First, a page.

Pascal Bruckner is one of the leading figures of the Generation of 1968 in France-which is to say, he is someone who, in his student days, agitated for the revolution. And he is someone who, as he grew up, never lost the grand traits of the student uprising of ’68: the instinct for the new and the fresh, the spirit of impudent truth-telling, the spirit of internationalism, the instinctive knowledge that politics and culture and sexuality cannot be divorced. These traits have made him one of the liveliest and most incisive intellectuals in France. And he commands the distinctively French art of the essay. Bruckner wrote one of the most important criticisms of left-wing self-delusion in The Tears of the White Man, which I urge the readers of Dissent to examine. I have especially admired his La Mélancolie démocratique and La Tentation de l’innocence-the latter of which shows that, among the French writers today, no one has a better understanding of the United States. He has had a lot of success in France with his novels. And he has accomplished one other thing. In the 1990s, Bruckner was one of the intellectuals who succeeded in forcing France to intervene more forcefully in the Balkans-which eased the way for the United States to follow suit. This is, then, an admirable writer who is also an admirable man. In this present essay, he criticizes his fellow Europeans-and he criticizes the United States.
For the last half century, Europe has been haunted by the demons of repentance. Ruminating over its past crimes-slavery, imperialism, fascism, communism-it has seen its history as nothing but a long litany of murder and rapine culminating in two world wars. The typical European man or woman is a sensitive creature always prepared to feel pity for the sufferings of the world and to assume responsibility for them, always asking what the North can do for the South rather than what the South can do for itself. By the evening of September 11, a majority of our citizens, despite their obvious sympathy for the victims, were telling themselves that the Americans had it coming. Make no mistake: the same argument would have been made if the terrorists had destroyed the Eiffel Tower or Notre Dame. Sensitive souls on both right and left would have urged us to flagellate ourselves: we’ve been attacked, so we’re guilty. Our attackers are really poor people protesting against our insolent wealth and our western lifestyle. We Europeans spontaneously agree with our enemies in the way we judge ourselves, and we take shelter from the furies of the age by focusing on everyday economic and social problems.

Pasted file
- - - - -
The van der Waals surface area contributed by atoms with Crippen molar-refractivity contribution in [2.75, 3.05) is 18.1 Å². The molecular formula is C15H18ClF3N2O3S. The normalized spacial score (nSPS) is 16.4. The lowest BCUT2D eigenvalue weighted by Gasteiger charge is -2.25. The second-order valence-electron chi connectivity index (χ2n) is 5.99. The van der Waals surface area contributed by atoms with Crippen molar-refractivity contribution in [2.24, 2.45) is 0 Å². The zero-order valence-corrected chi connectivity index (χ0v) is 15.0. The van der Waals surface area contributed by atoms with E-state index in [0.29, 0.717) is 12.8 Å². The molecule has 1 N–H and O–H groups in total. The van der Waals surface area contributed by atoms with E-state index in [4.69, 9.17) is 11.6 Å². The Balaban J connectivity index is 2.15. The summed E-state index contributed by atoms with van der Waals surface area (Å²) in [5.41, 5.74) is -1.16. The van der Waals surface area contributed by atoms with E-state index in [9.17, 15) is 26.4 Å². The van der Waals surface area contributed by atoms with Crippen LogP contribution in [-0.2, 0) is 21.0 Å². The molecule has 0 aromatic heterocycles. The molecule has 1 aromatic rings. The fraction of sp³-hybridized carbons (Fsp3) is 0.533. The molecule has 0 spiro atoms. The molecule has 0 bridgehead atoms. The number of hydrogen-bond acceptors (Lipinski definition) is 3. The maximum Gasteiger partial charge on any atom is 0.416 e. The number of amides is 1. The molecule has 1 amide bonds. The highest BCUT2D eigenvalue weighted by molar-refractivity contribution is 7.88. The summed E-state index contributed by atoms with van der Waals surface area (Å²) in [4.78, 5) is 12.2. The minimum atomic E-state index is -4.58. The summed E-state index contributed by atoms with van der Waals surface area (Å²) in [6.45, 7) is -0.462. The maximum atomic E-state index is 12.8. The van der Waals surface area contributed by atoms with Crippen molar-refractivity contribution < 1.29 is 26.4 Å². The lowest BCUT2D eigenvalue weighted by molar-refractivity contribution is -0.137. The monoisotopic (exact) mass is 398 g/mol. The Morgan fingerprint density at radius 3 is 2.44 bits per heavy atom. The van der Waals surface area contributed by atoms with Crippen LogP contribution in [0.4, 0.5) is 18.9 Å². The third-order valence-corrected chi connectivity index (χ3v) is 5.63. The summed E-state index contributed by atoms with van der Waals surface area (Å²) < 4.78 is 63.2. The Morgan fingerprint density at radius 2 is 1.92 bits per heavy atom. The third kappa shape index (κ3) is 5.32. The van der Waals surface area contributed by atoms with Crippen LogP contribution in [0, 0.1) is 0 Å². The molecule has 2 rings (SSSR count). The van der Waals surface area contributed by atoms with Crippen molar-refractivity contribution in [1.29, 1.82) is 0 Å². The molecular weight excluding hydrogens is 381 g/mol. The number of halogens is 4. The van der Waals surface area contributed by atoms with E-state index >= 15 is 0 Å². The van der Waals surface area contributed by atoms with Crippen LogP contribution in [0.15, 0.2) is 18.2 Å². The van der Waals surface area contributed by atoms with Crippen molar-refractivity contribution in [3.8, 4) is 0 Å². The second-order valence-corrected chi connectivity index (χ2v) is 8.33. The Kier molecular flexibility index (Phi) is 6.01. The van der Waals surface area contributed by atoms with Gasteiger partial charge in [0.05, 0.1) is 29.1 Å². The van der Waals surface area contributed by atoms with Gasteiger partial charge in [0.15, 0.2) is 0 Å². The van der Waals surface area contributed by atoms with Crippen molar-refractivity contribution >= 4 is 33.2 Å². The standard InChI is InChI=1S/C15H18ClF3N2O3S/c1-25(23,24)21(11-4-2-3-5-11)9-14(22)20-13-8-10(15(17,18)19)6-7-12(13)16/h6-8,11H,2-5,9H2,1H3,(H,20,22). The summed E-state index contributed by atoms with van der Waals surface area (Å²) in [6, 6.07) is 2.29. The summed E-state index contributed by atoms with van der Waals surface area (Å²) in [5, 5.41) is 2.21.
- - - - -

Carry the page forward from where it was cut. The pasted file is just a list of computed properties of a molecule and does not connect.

Europe gave birth to monsters. No doubt. But by the same token, it created the ideas that enable us to analyze and to destroy those monsters. Europe has an extraordinary and paradoxical nature. Consider...
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